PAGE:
Solenoid: Directional Control Valves – Everything You Need To Know

Post By: Tom Rowse On: 21-06-2022 Read Time: 5 minutes - Guides - Pneumatics

In any pneumatic system, compressed air is passing from one point to another. This is usually in order to achieve movement of a mechanical part such as a pneumatic cylinder or actuator. This part will move forward and back, or up and down, but in whichever plane the actuator is moving it will need to be controlled by the flow of the compressed air. This is why many pneumatic systems contain a solenoid valve, also known as a directional control valve (DCV). There’s increasing reliance on pneumatics as a cleaner use of energy, and DCVs are becoming correspondingly more widespread and more efficient.

What Is A Solenoid/Directional Control Valve?

Solenoid valves work by means of an electrical coil, activated by a signal sent from a controller or PLC. This controls the position of a spool or plunger which opens or closes the relevant valve, enabling directional control of the airflow. This, in turn, drives the actuator and the equipment to which it is attached. A pneumatic system may have several DCVs in use. They can be configured with a variety of different control options, according to the number of input and output ports they have.

Components Of A Solenoid/Directional Control Valve

A solenoid valve or DCV consists of the valve housing or body, generally made of aluminium, with selected holes machined into it. These are the ports, which correspond to the pathways inside the housing through which the air will pass. They also connect externally to the cylinder. The body of the solenoid valve also houses the moving part that mechanically opens or closes those different pathways. This part is usually called the spool. Movement of the spool inside the housing is controlled by an electric solenoid and a spring on the opposite side. The valve is bidirectional, since air can flow through it in both directions.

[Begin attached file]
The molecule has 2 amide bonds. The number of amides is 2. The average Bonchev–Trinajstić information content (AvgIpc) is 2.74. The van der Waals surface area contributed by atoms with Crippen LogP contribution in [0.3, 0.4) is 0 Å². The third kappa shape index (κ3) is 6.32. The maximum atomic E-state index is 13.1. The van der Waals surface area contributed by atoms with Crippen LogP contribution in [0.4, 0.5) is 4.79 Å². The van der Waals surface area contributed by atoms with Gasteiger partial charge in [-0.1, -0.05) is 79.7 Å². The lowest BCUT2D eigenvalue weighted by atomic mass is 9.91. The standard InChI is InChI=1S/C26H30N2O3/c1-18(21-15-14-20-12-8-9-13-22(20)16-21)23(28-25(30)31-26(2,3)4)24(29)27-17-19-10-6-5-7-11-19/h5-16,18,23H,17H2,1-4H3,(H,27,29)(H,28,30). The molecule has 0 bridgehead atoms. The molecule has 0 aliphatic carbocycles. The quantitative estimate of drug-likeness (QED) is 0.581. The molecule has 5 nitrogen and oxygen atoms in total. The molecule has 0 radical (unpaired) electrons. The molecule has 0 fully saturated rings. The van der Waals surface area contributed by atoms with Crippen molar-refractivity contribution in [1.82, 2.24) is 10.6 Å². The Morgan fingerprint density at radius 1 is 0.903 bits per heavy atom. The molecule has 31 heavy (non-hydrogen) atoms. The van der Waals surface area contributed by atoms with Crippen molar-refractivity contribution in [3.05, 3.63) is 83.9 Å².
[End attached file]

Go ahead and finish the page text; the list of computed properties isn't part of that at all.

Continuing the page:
The simplest form of solenoid valve is a 2/2 valve. Directional valves always have two numbers. The first number indicates how many ports there are, and the second shows how many states the spool can be in. So the common 2/2 valve is designed with two ports (In and Out) and can be in either of two states (Open or Closed). This type of valve is commonly called a shut-off valve. There are also valves with three or five ports (still offering two states) and a 5/3 valve with three possible states. This means that a double-acting cylinder, for example, can be stopped in an intermediate, centre position for more complex operations.

How Does A Solenoid/Directional Control Valve Work?

There are commonly two types of solenoid valve used in pneumatic systems. A single-acting or monostable valve is held by the spring in its home or rest position, which can be Normally Open (NO) or Normally Closed (NC). As soon as the solenoid receives the command signal from the PLC, it will switch the valve into its energised state, moving the spool so that the spring is compressed. Protrusions on the spool move over to block or unblock passage to the ports, to control the direction of the airflow and actuate the cylinder. Once the electrical signal ceases, the power is released, so the spring will push the spool back and return the valve to its rest position.